I was watching this on Youtube, and I found myself saying “Yes, but…”. What Stephen Johnson says in there is all true. I like his idea of a “slow hunch” that takes several years or decades to develop. Stephen’s environmental approach looks at the places that provide the environment where ideas flourish, such as coffee shops which flourished in the 17th century and later. The Wikipedia article notes that
Though Charles II later tried to suppress the London coffeehouses as “places where the disaffected met, and spread scandalous reports concerning the conduct of His Majesty and his Ministers”, the public flocked to them.
Apparently Charles did not like the new ideas emanating from the coffee shops and thought that doing away with them would do away with the ideas. I’m not so sure – the discussion groups from the coffee shops would almost certainly have moved elsewhere.
Ideas certainly sprang from the coffee houses which mutated into or gave rise to the London Stock Exchange, Lloyd’s of London and some famous auction houses. I refer you to the Wikipedia article.
Stephen Johnson describes the environments that provide fertile ground for new ideas, and similar places have been invented and reinvented over the years. While Universities were, I believe, originally set up as places for the studying of religion, the concentration of bright people and the opportunities for discussion inevitably led to ideas which were not to the taste of the religious establishment.
My “yes, but..” in relation to the Youtube article was not in relation to the matters Johnson discusses, which was the types of environments that favour new ideas, but how the ideas are formed in the human brain. Johnson talks about one person having “a piece of the puzzle” that completes a new idea, but I think that that is an oversimplification. I see it more like a huge floating jigsaw puzzle, with no edges and maybe many many puzzles. Each person gets millions of puzzle pieces and each person does his or her best to fit together as many pieces as possible and some of the pieces may be assembled incorrectly. I’m thinking of the “Intelligent Design” people when I write that.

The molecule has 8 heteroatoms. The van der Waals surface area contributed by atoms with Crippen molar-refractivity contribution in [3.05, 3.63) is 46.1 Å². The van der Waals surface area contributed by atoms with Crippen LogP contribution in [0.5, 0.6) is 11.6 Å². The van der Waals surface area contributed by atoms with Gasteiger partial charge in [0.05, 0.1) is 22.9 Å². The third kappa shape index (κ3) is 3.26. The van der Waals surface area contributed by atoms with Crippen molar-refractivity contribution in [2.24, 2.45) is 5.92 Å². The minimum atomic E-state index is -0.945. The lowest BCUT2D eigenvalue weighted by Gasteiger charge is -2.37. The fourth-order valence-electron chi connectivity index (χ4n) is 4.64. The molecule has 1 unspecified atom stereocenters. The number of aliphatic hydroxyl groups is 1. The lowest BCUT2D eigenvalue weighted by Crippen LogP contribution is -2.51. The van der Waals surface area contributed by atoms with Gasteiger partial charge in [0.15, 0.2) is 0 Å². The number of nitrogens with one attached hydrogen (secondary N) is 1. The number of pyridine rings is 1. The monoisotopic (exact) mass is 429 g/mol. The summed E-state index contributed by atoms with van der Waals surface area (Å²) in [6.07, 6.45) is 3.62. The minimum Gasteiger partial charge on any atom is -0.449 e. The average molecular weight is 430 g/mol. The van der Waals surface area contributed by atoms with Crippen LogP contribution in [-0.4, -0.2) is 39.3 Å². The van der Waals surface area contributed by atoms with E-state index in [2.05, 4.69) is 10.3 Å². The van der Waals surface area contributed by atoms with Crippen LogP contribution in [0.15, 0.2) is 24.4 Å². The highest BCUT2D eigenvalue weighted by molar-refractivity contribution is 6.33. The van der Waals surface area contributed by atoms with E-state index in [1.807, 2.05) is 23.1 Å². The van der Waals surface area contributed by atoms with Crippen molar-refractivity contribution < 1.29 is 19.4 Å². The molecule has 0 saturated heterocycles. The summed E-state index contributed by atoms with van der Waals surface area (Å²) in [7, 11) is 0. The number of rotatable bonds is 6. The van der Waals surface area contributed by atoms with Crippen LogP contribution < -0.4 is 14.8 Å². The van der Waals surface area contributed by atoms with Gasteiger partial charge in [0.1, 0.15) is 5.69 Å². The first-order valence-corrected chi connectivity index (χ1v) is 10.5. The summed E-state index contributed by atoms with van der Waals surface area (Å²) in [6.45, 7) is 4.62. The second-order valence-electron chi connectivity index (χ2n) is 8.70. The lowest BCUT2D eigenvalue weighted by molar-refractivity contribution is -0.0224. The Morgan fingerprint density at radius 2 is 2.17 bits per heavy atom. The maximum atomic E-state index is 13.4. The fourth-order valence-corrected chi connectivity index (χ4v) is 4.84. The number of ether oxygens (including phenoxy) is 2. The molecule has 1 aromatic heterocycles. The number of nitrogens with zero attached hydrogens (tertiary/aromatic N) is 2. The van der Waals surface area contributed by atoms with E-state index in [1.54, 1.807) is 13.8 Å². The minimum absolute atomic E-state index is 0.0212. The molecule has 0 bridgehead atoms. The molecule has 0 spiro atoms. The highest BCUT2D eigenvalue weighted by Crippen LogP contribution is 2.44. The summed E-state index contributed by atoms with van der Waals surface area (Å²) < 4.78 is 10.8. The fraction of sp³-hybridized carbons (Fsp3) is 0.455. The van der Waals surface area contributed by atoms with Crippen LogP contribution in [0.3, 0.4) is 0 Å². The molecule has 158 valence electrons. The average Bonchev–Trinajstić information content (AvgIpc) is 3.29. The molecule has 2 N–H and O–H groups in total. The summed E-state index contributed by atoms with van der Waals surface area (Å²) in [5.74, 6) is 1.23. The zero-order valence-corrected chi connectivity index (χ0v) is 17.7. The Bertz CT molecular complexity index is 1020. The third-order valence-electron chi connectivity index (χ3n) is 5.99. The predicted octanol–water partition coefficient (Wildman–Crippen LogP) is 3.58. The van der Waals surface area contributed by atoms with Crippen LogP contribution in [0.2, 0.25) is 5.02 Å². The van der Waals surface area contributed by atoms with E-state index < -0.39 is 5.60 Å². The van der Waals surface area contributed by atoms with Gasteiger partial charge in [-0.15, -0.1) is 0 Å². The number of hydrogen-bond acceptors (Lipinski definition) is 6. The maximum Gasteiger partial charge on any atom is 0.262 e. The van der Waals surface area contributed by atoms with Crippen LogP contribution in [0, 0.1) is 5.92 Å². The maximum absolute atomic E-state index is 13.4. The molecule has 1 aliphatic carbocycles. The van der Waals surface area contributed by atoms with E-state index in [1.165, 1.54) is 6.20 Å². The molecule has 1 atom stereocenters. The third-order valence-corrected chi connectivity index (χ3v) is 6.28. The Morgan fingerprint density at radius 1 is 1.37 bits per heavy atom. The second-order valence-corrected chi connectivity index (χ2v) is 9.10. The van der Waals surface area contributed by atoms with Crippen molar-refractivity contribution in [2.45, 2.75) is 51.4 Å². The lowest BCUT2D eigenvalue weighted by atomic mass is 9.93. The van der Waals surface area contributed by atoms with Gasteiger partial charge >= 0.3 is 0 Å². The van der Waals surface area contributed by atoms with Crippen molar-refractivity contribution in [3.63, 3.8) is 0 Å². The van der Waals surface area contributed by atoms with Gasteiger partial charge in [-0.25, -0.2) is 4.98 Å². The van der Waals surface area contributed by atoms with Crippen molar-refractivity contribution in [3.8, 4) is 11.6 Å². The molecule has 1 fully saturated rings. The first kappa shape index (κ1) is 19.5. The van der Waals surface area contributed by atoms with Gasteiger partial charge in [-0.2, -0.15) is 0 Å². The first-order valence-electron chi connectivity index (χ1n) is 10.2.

An idea in that model is simply a realisation that that piece or pieces of the puzzle over here seem to fit with the piece or pieces over there. Any idea is based on innumerable prior ideas or realisations.
Ideas also seem to change over time. I think that I recall that when the idea that white light can be split into many colours was first put to me I accepted it with some reservations. Sort of “If you say so”. But today it seems obvious to me, though it can be that probes into the obvious turn up the un-obvious.
So where do ideas come from? I’m uncertain. I’m not sure that there aren’t several sources of new ideas, but one that I keep coming back to is that there might be some process in our brains of which we are not conscious that continually and somewhat dumbly searches the puzzle pieces and tries to fit them together. It probably has guidance rules that say that, metaphorically, knobs must fit into sockets, there should be no gaps or space between puzzle pieces.
I call the process dumb because it seems to favour picking close by pieces, and it seems to repeatedly try the same configurations that have failed previously. I say this because sometimes, looking at a fact a new way or introducing a concept from another field may result in a totally new solution to a problem.
I’m aware that I’ve used the word “idea” in a number of senses above, but I hope that it doesn’t detract too much from the argument. I’m also aware that I’ve stretched the jigsaw analogy well beyond the bounds!
As a final comment, I think that people misunderstand the Eureka Moment. The moment occurs not when one solves the puzzle, but the moment that one realises that the puzzle is solved. For instance, when a mathematician works on a proof he may get stuck on a particular step. He may try several solutions, proceeding from the solution under test through several other steps in the proof before he discovers the solution which works. The Eureka Moment happens when he discovers that the solution he is trying is the correct one, not when he chooses the solution. A subtle but definite difference.